Governor Edwards outlines what’s next in recovery process from destruction left by Hurricane Laura

Pictures of destroyed homes in Carlyss, Louisiana sent to Angela Clopton.
Pictures of destroyed homes in Carlyss, Louisiana sent to Angela Clopton.(Angela Clopton)
Updated: Aug. 27, 2020 at 10:34 PM CDT
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BATON ROUGE, La. (WAFB) - It’s going to be a long road to recovery for the people in southwest Louisiana, especially in Cameron and Calcasieu parishes, along with other parts of central Louisiana.

State officials say first responders, as well as utility and emergency crews are on the ground now to make sure it’s safe before residents head back home.

Many officials, like the mayor of Lake Charles, are telling residents not to head back just yet, especially at night.

It’s still unsafe to do so, officials say, with all the power lines down, debris everywhere, and not a lot of electricity yet. Residents should wait until it’s light outside because this is going to be a long road to recovery.

“We did a big flyover and I will tell you the damage is substantial,” said Governor John Bel Edwards.

Hurricane Laura made landfall as a Category 4 hurricane, leaving a large path of damage and destruction. Places like Holly Beach suffered the worst damage since Hurricane Rita in 2005.

Some familiar landmarks and places in Lake Charles are almost unrecognizable.

“The strongest hurricane to make landfall in Louisiana ever recorded, so there’s going to be a lot of work,” said Gov. Edwards.

Buildings and homes have been absolutely trashed by the sheer power of Laura’s winds. The only good news is the storm surge did not materialize like experts predicted.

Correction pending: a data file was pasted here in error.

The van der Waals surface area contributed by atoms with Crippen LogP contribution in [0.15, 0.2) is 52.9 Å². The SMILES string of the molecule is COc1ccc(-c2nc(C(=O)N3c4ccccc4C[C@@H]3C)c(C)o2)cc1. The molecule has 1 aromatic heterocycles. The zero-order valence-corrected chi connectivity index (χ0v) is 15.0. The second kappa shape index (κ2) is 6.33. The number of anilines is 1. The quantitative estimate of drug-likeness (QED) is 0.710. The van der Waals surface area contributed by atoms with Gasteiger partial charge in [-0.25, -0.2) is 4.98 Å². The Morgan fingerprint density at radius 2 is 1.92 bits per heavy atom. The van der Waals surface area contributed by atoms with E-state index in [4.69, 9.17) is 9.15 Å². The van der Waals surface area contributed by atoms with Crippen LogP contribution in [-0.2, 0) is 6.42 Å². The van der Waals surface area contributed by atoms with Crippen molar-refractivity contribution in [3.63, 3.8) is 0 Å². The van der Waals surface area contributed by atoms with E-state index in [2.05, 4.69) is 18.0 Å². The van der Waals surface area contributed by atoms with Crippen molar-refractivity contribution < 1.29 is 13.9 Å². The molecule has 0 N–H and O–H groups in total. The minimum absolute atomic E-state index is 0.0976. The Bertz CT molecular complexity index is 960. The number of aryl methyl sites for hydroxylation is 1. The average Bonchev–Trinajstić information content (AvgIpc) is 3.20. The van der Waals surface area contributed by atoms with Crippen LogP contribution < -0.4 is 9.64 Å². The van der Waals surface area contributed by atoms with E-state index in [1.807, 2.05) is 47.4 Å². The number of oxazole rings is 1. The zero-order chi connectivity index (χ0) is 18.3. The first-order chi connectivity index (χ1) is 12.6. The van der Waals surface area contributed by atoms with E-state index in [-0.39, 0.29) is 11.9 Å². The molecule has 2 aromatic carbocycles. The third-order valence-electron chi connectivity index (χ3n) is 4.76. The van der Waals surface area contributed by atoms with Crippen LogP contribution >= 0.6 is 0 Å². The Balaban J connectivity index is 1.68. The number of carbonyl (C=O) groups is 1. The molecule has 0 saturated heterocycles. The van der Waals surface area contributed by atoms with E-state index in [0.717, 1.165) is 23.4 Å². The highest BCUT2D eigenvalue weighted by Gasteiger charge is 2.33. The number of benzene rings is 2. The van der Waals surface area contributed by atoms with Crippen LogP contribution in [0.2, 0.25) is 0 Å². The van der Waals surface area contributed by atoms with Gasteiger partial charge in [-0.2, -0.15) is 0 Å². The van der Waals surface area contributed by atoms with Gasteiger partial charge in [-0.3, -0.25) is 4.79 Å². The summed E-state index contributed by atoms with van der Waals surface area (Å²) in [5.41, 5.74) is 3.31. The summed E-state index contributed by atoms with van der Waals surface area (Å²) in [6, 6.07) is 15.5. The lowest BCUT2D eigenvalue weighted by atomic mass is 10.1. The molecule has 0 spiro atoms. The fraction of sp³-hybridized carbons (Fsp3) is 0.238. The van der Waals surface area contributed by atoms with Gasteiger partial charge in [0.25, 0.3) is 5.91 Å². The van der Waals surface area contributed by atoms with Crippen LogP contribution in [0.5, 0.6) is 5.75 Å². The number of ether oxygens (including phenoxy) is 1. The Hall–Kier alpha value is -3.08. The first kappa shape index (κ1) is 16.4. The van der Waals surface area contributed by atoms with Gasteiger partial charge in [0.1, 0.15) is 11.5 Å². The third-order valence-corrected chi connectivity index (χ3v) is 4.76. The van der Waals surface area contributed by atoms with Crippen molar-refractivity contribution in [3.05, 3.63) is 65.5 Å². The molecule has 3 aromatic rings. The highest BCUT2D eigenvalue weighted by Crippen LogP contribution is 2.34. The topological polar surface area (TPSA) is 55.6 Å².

Still, thousands are without power and water, and some folks are without a roof or a house to go home to.

“Today was mostly about assessing the damage, although they did start repairs in certain areas, but we’re going to prioritize the hospitals, prioritize the water systems so that we can make sure people have the basic necessities that they need,” said Gov. Edwards.

The state is already working with FEMA and other federal partners to mobilize teams and supplies to respond to damaged areas.

But the governor knows this will take time before things get back to normal.

“And look, it’s going to be a marathon. It’s gonna’ be a lot of cleanup. There’s going to be a lot to do to recover. We’re going to be there with you, we’re going to be sure we’re accessing help from the federal government and working with our local partners as well, but let’s stay safe, let’s be good neighbors. Let’s wear our masks so that we don’t have a huge spike in cases in two or three weeks because of all the extra activity we’re going through right now,” said Gov. Edwards.

President Donald Trump signed the disaster declaration for Louisiana before the storm even hit to get resources moving on the ground level.

President Trump says he plans to visit parts of Louisiana and Texas this weekend to take a look at the damage.

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